The Cattle Business Weekly
  • Cattle theft and prevention go high-tech
    Livestock theft is one of the oldest crimes in South Dakota, but the ways thieves operate and the methods ranchers and authorities use to catch them have both evolved into a high-tech battle of wits.
  • Expectations for 2019 cattle inventory
    Using the relationship between heifer and beef cow slaughter, we estimate that annual slaughter levels would need to be 15 percent above a year ago in order for the beef cow inventory number on January 1 to be 1 percent below the 31.7 million estimated on January 1, 2018. 
  • Canada signs on to trade agreement, NAFTA replaced
    Replacing NAFTA will be the United States-Mexico-Canada Agreement (USMCA), which has a figure of $1.2 trillion in trade attached to it.
  • El Nino conditions forecast for fall-winter
    Current outlooks by the Climate Prediction Center (CPC) call for this warm pool to continue through winter, with a peak warmth occurring before the end of the year.
  •  Beef Bucks, Inc. named Friend of the Beef Industry
    Beef Bucks, Inc., has been named the 2018 South Dakota State University Friend of the Beef Industry. The Beef Bucks program is a non-profit organization that strives to promote the beef industry and educate consumers.
  • Farm bill deadline looms
    The race is on. The current farm bill expires Sept. 30 and with less than seven legislative working days left before deadline, lawmakers are skeptical a compromise will be met between the House and Senate but leadership is meeting again today, Sept. 12 to see if a deal can be struck.
  • Charolais cattle find top honors at SD State Fair
    The culmination of a week’s worth of open beef cattle shows happened Sunday, Sept. 2 in the Open Class Beef Barn at the South Dakota State Fair. Held every year, the Supreme Row selection is one of the most anticipated and sought after titles of the fair.
  • Trump, Mexico come to an agreement
    he agreement also updates provisions surrounding the digital economy, automobiles, agriculture and labor unions. American companies will still be allowed to operate in Mexico and Canada without tariffs.
  • Cooler October expected
    While September’s forecast shows warm temperatures, October is expected to be near to slightly cooler than average from the Northern Plains to northern New England.
  • Burger battle in biker town
    Bikers to the 78th annual Sturgis Motorcycle Rally were treated to a beef burger battle last week while in Sturgis, S.D. Named as the official meat of the rally, the South Dakota Beef Industry Council ceased open the opportunity to have a beef cooking showdown.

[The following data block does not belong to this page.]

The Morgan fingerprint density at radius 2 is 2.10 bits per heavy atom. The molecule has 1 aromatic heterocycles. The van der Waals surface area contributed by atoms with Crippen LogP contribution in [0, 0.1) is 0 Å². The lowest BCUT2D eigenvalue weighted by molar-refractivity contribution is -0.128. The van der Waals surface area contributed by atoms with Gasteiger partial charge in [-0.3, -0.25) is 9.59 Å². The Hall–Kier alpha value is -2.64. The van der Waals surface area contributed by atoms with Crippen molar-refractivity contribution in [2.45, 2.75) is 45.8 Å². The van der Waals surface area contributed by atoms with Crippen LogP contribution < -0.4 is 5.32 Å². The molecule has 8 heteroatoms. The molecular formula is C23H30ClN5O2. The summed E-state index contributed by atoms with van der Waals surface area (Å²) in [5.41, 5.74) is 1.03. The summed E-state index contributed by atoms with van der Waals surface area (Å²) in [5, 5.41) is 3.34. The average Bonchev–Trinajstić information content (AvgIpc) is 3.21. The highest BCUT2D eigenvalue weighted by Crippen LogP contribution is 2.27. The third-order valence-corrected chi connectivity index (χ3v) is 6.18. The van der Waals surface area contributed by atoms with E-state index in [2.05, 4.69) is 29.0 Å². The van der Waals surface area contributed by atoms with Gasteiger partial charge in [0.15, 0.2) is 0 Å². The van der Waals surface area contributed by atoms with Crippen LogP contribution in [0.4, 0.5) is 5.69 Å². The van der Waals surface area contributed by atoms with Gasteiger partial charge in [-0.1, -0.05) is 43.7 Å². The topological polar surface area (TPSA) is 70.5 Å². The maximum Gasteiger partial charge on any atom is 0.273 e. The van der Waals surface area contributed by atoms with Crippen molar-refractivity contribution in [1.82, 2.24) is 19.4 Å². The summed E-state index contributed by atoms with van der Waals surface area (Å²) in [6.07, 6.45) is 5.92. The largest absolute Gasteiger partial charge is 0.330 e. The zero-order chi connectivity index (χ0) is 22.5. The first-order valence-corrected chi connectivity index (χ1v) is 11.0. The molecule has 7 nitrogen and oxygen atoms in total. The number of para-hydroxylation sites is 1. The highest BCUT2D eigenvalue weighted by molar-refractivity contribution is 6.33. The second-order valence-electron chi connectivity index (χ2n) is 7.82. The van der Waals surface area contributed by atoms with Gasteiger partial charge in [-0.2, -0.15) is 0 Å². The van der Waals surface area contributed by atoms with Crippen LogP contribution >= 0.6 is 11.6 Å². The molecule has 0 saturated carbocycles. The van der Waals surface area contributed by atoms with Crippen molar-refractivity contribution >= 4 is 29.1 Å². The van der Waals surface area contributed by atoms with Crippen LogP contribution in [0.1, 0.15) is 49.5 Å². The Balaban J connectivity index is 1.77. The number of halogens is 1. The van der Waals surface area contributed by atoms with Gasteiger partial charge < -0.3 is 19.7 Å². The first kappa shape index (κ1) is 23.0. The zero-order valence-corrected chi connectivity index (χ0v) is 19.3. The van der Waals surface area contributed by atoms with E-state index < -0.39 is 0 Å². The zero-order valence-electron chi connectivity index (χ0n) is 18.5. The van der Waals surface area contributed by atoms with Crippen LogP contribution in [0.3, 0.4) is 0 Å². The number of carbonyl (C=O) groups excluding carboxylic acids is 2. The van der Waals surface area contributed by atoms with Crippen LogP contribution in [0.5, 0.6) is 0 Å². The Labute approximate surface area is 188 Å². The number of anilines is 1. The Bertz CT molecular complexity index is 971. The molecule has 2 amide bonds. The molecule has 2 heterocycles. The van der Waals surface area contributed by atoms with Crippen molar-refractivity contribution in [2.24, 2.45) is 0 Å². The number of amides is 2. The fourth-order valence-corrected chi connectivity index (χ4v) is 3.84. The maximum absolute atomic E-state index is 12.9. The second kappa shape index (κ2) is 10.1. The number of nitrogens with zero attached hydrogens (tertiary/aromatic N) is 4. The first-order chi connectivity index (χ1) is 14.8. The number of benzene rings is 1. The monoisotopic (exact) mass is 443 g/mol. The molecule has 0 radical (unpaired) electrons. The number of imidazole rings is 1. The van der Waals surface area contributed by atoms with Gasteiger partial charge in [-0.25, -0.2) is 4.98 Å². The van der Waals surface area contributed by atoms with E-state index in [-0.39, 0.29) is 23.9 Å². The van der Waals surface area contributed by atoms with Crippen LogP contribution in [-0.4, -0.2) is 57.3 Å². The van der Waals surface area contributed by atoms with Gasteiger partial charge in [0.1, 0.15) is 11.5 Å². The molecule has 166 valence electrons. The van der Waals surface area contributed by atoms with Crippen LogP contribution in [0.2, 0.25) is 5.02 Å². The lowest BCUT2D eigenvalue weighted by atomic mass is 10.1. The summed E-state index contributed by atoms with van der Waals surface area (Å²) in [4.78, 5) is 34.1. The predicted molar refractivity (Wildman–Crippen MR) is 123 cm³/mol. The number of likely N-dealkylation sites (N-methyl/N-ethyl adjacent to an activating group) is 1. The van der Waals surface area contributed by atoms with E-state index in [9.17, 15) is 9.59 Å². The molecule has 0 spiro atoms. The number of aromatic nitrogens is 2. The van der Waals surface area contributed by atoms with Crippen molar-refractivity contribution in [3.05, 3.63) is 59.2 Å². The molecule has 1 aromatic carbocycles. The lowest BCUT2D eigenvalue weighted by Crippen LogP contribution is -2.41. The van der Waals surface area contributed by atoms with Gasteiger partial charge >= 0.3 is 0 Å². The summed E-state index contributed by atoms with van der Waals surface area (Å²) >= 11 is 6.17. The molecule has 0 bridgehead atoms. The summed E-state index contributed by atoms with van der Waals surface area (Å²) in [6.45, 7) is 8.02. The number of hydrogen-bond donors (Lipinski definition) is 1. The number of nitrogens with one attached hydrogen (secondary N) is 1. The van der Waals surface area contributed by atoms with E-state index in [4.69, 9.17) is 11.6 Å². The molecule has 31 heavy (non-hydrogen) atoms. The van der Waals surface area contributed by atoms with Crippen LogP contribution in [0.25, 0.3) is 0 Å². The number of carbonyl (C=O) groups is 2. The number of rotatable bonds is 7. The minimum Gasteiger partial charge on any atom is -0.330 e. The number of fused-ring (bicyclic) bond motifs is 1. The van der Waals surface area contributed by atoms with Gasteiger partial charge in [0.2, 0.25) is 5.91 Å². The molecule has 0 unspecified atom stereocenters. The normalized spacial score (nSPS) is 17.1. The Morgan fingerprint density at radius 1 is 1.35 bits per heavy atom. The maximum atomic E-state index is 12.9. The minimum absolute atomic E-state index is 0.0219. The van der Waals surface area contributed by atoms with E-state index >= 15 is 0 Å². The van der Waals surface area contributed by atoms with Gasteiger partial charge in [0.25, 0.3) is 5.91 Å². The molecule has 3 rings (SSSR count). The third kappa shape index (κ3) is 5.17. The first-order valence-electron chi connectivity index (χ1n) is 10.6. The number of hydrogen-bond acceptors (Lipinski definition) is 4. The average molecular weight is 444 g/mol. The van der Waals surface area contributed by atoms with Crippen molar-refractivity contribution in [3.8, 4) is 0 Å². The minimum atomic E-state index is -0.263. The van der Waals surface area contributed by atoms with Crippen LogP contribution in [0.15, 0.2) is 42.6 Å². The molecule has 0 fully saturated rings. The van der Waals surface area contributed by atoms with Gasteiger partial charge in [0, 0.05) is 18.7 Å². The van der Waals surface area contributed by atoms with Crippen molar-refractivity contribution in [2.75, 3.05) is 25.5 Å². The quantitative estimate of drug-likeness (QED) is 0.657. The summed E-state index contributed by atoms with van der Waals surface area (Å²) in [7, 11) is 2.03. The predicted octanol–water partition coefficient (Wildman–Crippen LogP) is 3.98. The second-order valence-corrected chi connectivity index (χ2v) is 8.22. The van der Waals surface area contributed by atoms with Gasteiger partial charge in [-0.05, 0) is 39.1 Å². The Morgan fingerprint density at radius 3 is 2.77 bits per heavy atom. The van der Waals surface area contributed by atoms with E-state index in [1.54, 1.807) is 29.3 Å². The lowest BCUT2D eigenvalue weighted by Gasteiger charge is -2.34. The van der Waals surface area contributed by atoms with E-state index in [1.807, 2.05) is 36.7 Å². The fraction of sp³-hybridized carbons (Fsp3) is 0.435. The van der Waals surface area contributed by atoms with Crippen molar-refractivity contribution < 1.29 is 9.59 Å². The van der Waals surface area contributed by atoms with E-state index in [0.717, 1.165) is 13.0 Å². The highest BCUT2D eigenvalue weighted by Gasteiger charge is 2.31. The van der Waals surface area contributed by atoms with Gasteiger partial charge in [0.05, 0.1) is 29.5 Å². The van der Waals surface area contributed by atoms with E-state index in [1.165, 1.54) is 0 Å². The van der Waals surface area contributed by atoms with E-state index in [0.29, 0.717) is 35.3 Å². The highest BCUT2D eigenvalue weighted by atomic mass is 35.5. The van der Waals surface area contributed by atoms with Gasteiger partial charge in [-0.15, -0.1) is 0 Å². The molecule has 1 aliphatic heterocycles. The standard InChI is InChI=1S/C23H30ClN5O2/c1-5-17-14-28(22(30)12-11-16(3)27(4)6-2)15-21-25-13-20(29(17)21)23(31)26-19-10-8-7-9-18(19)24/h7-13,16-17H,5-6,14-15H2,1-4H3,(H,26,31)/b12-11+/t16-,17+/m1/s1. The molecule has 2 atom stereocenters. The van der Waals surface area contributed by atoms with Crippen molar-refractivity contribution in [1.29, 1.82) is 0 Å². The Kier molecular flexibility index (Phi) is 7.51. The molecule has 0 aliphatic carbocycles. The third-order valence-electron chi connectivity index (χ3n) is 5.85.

• Environmental Stewardship Awards: SD, MT, MN operations honored
    This year’s finalists are Birdcall and Clark Ranch of Henrietta, Texas, Thunder View Farms of Grahamsville, N.Y., Haleakala Ranch of Makawao, Hawaii, The Hahn Ranch of Townsend, Mont., Moes Feedlot of Watertown, S.D., and Landuyt Land and Livestock of Walnut Grove, Minn. The winners will be announced at the 2019 Cattle Industry Convention and Trade Show in New Orleans in January.
  • Brand the Barn
    Certified Angus Beef’s Brand the Barn tour was in Raymond, S.D. on July 26 to paint the Hurlbut Cattle barn.
  • Solution remains elusive for landowners undergoing cheatgrass assault
    Fearsome cheatgrass taking over land can generate enough horror to reach for silver bullets.
    But there are no silver bullets for cheatgrass, University of Wyoming Extension specialist Dan Tekiela told those attending the July 11 cheatgrass management field day in Sybille Canyon.
  • Daugaard hosts last Gov’s Ag Summit
    This marks Gov. Daugaard’s final Ag Summit. He has spent much of his eight-year term courting agribusinesses and ag production to the state, which he told Ag Summit attendees has helped make every one in five workers have a direct or related job in agriculture.
  • Hines tells ranchers cow-calf business needs overhaul
    Producers have been told that milk is important for weaning weight, and they should breed the cows to give more milk, Hines says. “We’ve already noted that energy to produce milk is negative for the cow-calf sector,” he explains.
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